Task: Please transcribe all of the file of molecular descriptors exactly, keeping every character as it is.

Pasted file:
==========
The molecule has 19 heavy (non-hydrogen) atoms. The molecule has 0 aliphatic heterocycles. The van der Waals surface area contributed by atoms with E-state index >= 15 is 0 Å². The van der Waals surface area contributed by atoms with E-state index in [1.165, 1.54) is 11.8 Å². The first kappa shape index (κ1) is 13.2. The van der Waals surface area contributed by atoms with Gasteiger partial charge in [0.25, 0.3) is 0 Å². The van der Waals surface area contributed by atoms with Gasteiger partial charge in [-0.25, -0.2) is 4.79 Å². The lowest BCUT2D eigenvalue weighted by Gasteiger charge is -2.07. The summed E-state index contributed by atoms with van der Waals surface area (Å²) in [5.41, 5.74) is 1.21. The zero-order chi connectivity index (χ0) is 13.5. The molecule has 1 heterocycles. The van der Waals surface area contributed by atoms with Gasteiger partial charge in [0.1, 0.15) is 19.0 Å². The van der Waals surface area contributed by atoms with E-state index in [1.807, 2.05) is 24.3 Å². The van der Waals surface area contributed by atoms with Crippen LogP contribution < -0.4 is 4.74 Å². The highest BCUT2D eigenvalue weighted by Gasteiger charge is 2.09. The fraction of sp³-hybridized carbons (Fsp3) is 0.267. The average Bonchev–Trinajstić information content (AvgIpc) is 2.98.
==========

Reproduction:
The molecule has 19 heavy (non-hydrogen) atoms. The molecule has 0 aliphatic heterocycles. The van der Waals surface area contributed by atoms with E-state index >= 15 is 0 Å². The van der Waals surface area contributed by atoms with E-state index in [1.165, 1.54) is 11.8 Å². The first kappa shape index (κ1) is 13.2. The van der Waals surface area contributed by atoms with Gasteiger partial charge in [0.25, 0.3) is 0 Å². The van der Waals surface area contributed by atoms with Gasteiger partial charge in [-0.25, -0.2) is 4.79 Å². The lowest BCUT2D eigenvalue weighted by Gasteiger charge is -2.07. The summed E-state index contributed by atoms with van der Waals surface area (Å²) in [5.41, 5.74) is 1.21. The zero-order chi connectivity index (χ0) is 13.5. The molecule has 1 heterocycles. The van der Waals surface area contributed by atoms with Gasteiger partial charge in [0.1, 0.15) is 19.0 Å². The van der Waals surface area contributed by atoms with E-state index in [1.807, 2.05) is 24.3 Å². The van der Waals surface area contributed by atoms with Crippen LogP contribution < -0.4 is 4.74 Å². The highest BCUT2D eigenvalue weighted by Gasteiger charge is 2.09. The fraction of sp³-hybridized carbons (Fsp3) is 0.267. The average Bonchev–Trinajstić information content (AvgIpc) is 2.98.